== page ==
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Injury Prevention and Control 

Injury Prevention and Control
Chapter:
Injury Prevention and Control
Author(s):

Kodjo M. Bossou

and Philip T. Hagen

DOI:
10.1093/med/9780199743018.003.0012
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date: 22 October 2019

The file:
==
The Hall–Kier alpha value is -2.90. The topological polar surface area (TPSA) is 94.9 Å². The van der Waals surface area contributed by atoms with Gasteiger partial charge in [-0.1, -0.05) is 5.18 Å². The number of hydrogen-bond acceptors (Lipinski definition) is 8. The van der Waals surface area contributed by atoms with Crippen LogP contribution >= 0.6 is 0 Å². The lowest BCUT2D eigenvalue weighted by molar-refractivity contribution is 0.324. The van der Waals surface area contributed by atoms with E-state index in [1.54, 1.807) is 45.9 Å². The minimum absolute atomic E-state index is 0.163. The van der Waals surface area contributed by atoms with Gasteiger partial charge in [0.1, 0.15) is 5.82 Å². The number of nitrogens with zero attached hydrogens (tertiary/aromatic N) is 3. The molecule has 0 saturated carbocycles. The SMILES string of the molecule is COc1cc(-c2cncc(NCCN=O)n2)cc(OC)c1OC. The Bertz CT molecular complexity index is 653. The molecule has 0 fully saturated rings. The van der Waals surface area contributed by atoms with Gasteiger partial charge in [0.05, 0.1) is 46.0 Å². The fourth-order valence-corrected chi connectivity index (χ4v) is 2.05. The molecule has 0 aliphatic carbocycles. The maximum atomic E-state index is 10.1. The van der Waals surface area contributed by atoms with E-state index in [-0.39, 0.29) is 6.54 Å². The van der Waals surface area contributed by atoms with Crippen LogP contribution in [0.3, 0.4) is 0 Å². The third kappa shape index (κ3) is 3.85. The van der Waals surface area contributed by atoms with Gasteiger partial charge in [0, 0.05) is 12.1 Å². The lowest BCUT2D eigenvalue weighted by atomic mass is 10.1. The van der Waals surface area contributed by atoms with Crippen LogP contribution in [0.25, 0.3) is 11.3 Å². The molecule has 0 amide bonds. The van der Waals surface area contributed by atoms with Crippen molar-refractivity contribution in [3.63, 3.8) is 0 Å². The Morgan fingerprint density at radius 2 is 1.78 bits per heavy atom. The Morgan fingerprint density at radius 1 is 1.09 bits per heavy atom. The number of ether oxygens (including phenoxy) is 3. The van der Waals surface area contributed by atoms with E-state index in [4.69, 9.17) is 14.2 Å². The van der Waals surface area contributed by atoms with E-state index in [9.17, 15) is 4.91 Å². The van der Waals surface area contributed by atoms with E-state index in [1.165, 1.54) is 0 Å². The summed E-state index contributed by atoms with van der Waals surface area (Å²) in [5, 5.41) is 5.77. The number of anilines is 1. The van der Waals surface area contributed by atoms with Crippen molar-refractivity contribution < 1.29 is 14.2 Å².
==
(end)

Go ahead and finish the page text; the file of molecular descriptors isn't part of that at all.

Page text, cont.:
In its most basic definition, human injury is the result of a transfer of energy of sufficient magnitude to damage tissues of the human recipient. Adoption of the infectious disease model of an agent (energy), a carrier (living or inanimate; a vector), and the affected person (host) has proved helpful in analyzing the chain of causation that leads to injury. For the inclusion of important injuries, the definition of causation is often modified to include exposures that prevent needed energy from reaching a host-for example, a lack of thermal energy (heat) that results in frostbite. For persons younger than 45, injury is the most frequent cause of death. Years of potential life lost is an important measure of the cost and health burden of injuries on society. With systematic identification of the causal factors of injury and the events leading up to and following injury, a comprehensive intervention can be carried out to reduce the occurrence of injury in various settings.

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